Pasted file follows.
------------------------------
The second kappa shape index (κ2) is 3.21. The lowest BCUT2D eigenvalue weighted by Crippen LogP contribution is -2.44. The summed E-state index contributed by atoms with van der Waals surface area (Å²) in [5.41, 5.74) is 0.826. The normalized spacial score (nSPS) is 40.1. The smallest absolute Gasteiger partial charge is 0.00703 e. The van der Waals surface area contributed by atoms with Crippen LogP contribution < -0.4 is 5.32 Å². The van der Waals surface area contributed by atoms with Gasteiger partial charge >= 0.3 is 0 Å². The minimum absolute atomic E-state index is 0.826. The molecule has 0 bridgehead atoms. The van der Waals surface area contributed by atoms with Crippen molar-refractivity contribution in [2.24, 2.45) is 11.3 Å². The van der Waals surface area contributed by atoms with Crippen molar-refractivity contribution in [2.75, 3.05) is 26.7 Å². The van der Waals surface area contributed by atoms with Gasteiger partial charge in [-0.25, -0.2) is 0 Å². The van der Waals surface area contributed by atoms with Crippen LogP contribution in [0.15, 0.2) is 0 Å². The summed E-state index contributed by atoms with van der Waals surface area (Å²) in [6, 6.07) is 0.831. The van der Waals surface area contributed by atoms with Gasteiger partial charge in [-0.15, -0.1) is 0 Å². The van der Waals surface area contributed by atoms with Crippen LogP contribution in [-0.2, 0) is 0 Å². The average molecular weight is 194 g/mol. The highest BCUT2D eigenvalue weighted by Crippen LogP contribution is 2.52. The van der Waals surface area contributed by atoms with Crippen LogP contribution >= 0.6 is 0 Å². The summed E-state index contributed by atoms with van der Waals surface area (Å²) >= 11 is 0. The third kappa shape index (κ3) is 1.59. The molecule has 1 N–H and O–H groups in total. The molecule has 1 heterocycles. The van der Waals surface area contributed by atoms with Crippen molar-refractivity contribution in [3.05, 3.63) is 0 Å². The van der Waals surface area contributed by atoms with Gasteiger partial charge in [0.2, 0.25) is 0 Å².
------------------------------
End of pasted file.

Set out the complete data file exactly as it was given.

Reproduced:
The second kappa shape index (κ2) is 3.21. The lowest BCUT2D eigenvalue weighted by Crippen LogP contribution is -2.44. The summed E-state index contributed by atoms with van der Waals surface area (Å²) in [5.41, 5.74) is 0.826. The normalized spacial score (nSPS) is 40.1. The smallest absolute Gasteiger partial charge is 0.00703 e. The van der Waals surface area contributed by atoms with Crippen LogP contribution < -0.4 is 5.32 Å². The van der Waals surface area contributed by atoms with Gasteiger partial charge >= 0.3 is 0 Å². The minimum absolute atomic E-state index is 0.826. The molecule has 0 bridgehead atoms. The van der Waals surface area contributed by atoms with Crippen molar-refractivity contribution in [2.24, 2.45) is 11.3 Å². The van der Waals surface area contributed by atoms with Crippen molar-refractivity contribution in [2.75, 3.05) is 26.7 Å². The van der Waals surface area contributed by atoms with Gasteiger partial charge in [-0.25, -0.2) is 0 Å². The van der Waals surface area contributed by atoms with Crippen LogP contribution in [0.15, 0.2) is 0 Å². The summed E-state index contributed by atoms with van der Waals surface area (Å²) in [6, 6.07) is 0.831. The van der Waals surface area contributed by atoms with Gasteiger partial charge in [-0.15, -0.1) is 0 Å². The van der Waals surface area contributed by atoms with Crippen LogP contribution in [-0.2, 0) is 0 Å². The average molecular weight is 194 g/mol. The highest BCUT2D eigenvalue weighted by Crippen LogP contribution is 2.52. The van der Waals surface area contributed by atoms with Crippen LogP contribution >= 0.6 is 0 Å². The summed E-state index contributed by atoms with van der Waals surface area (Å²) >= 11 is 0. The third kappa shape index (κ3) is 1.59. The molecule has 1 N–H and O–H groups in total. The molecule has 1 heterocycles. The van der Waals surface area contributed by atoms with Crippen molar-refractivity contribution in [3.05, 3.63) is 0 Å². The van der Waals surface area contributed by atoms with Gasteiger partial charge in [0.2, 0.25) is 0 Å².